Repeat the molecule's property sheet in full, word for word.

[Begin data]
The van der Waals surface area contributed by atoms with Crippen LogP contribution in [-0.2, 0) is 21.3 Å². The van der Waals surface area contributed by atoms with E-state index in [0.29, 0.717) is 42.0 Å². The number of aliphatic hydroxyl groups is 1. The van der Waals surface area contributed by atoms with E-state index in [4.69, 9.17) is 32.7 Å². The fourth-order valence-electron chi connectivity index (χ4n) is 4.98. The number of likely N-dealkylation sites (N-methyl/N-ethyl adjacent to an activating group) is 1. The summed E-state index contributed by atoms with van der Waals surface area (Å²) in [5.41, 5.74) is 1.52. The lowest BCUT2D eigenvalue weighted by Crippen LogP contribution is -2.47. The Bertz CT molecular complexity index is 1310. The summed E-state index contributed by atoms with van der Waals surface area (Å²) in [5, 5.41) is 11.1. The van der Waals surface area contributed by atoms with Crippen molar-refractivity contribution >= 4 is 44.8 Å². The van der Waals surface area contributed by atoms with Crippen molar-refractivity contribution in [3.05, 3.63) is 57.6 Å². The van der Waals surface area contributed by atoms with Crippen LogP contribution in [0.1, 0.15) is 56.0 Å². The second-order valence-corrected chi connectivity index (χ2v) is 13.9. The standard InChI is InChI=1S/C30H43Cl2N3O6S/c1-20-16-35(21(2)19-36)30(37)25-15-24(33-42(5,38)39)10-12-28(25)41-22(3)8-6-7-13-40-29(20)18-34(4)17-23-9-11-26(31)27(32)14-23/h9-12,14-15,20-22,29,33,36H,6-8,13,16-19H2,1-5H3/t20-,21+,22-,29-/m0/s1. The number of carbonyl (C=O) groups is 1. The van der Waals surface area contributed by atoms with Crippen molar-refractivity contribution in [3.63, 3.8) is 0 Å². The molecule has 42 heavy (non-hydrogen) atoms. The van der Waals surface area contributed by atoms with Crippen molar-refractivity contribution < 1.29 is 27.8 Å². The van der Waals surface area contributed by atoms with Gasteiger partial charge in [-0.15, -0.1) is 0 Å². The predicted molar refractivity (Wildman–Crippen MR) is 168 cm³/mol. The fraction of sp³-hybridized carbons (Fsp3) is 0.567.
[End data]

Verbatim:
The van der Waals surface area contributed by atoms with Crippen LogP contribution in [-0.2, 0) is 21.3 Å². The van der Waals surface area contributed by atoms with E-state index in [0.29, 0.717) is 42.0 Å². The number of aliphatic hydroxyl groups is 1. The van der Waals surface area contributed by atoms with E-state index in [4.69, 9.17) is 32.7 Å². The fourth-order valence-electron chi connectivity index (χ4n) is 4.98. The number of likely N-dealkylation sites (N-methyl/N-ethyl adjacent to an activating group) is 1. The summed E-state index contributed by atoms with van der Waals surface area (Å²) in [5.41, 5.74) is 1.52. The lowest BCUT2D eigenvalue weighted by Crippen LogP contribution is -2.47. The Bertz CT molecular complexity index is 1310. The summed E-state index contributed by atoms with van der Waals surface area (Å²) in [5, 5.41) is 11.1. The van der Waals surface area contributed by atoms with Crippen molar-refractivity contribution >= 4 is 44.8 Å². The van der Waals surface area contributed by atoms with Crippen molar-refractivity contribution in [3.05, 3.63) is 57.6 Å². The van der Waals surface area contributed by atoms with Crippen LogP contribution in [0.1, 0.15) is 56.0 Å². The second-order valence-corrected chi connectivity index (χ2v) is 13.9. The standard InChI is InChI=1S/C30H43Cl2N3O6S/c1-20-16-35(21(2)19-36)30(37)25-15-24(33-42(5,38)39)10-12-28(25)41-22(3)8-6-7-13-40-29(20)18-34(4)17-23-9-11-26(31)27(32)14-23/h9-12,14-15,20-22,29,33,36H,6-8,13,16-19H2,1-5H3/t20-,21+,22-,29-/m0/s1. The number of carbonyl (C=O) groups is 1. The van der Waals surface area contributed by atoms with Crippen molar-refractivity contribution in [3.63, 3.8) is 0 Å². The molecule has 42 heavy (non-hydrogen) atoms. The van der Waals surface area contributed by atoms with Crippen molar-refractivity contribution < 1.29 is 27.8 Å². The van der Waals surface area contributed by atoms with Gasteiger partial charge in [-0.15, -0.1) is 0 Å². The predicted molar refractivity (Wildman–Crippen MR) is 168 cm³/mol. The fraction of sp³-hybridized carbons (Fsp3) is 0.567.